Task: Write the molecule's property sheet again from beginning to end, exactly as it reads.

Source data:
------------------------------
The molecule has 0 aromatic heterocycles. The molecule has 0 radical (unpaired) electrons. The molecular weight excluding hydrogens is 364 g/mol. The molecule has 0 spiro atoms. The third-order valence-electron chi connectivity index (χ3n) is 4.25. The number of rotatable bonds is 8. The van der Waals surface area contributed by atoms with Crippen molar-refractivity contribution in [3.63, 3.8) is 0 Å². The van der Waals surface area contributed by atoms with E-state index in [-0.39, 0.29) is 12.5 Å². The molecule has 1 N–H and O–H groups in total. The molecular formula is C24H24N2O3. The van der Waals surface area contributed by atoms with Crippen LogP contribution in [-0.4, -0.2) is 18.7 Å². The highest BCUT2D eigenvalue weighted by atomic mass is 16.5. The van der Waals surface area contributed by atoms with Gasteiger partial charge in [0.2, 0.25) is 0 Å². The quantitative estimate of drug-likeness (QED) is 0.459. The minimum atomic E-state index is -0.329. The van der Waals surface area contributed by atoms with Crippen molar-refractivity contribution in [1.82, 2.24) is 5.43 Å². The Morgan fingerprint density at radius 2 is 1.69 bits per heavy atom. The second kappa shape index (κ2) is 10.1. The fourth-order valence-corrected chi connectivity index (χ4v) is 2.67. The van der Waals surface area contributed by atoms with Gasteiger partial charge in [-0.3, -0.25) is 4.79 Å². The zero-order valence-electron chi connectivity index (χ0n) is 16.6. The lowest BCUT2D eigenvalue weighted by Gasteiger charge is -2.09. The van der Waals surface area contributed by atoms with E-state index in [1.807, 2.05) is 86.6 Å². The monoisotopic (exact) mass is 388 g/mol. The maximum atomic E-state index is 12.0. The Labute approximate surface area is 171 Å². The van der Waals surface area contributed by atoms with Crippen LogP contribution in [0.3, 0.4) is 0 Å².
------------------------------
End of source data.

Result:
The molecule has 0 aromatic heterocycles. The molecule has 0 radical (unpaired) electrons. The molecular weight excluding hydrogens is 364 g/mol. The molecule has 0 spiro atoms. The third-order valence-electron chi connectivity index (χ3n) is 4.25. The number of rotatable bonds is 8. The van der Waals surface area contributed by atoms with Crippen molar-refractivity contribution in [3.63, 3.8) is 0 Å². The van der Waals surface area contributed by atoms with E-state index in [-0.39, 0.29) is 12.5 Å². The molecule has 1 N–H and O–H groups in total. The molecular formula is C24H24N2O3. The van der Waals surface area contributed by atoms with Crippen LogP contribution in [-0.4, -0.2) is 18.7 Å². The highest BCUT2D eigenvalue weighted by atomic mass is 16.5. The van der Waals surface area contributed by atoms with Gasteiger partial charge in [0.2, 0.25) is 0 Å². The quantitative estimate of drug-likeness (QED) is 0.459. The minimum atomic E-state index is -0.329. The van der Waals surface area contributed by atoms with Crippen molar-refractivity contribution in [1.82, 2.24) is 5.43 Å². The Morgan fingerprint density at radius 2 is 1.69 bits per heavy atom. The second kappa shape index (κ2) is 10.1. The fourth-order valence-corrected chi connectivity index (χ4v) is 2.67. The van der Waals surface area contributed by atoms with Gasteiger partial charge in [-0.3, -0.25) is 4.79 Å². The zero-order valence-electron chi connectivity index (χ0n) is 16.6. The lowest BCUT2D eigenvalue weighted by Gasteiger charge is -2.09. The van der Waals surface area contributed by atoms with E-state index in [1.807, 2.05) is 86.6 Å². The monoisotopic (exact) mass is 388 g/mol. The maximum atomic E-state index is 12.0. The Labute approximate surface area is 171 Å². The van der Waals surface area contributed by atoms with Crippen LogP contribution in [0.3, 0.4) is 0 Å².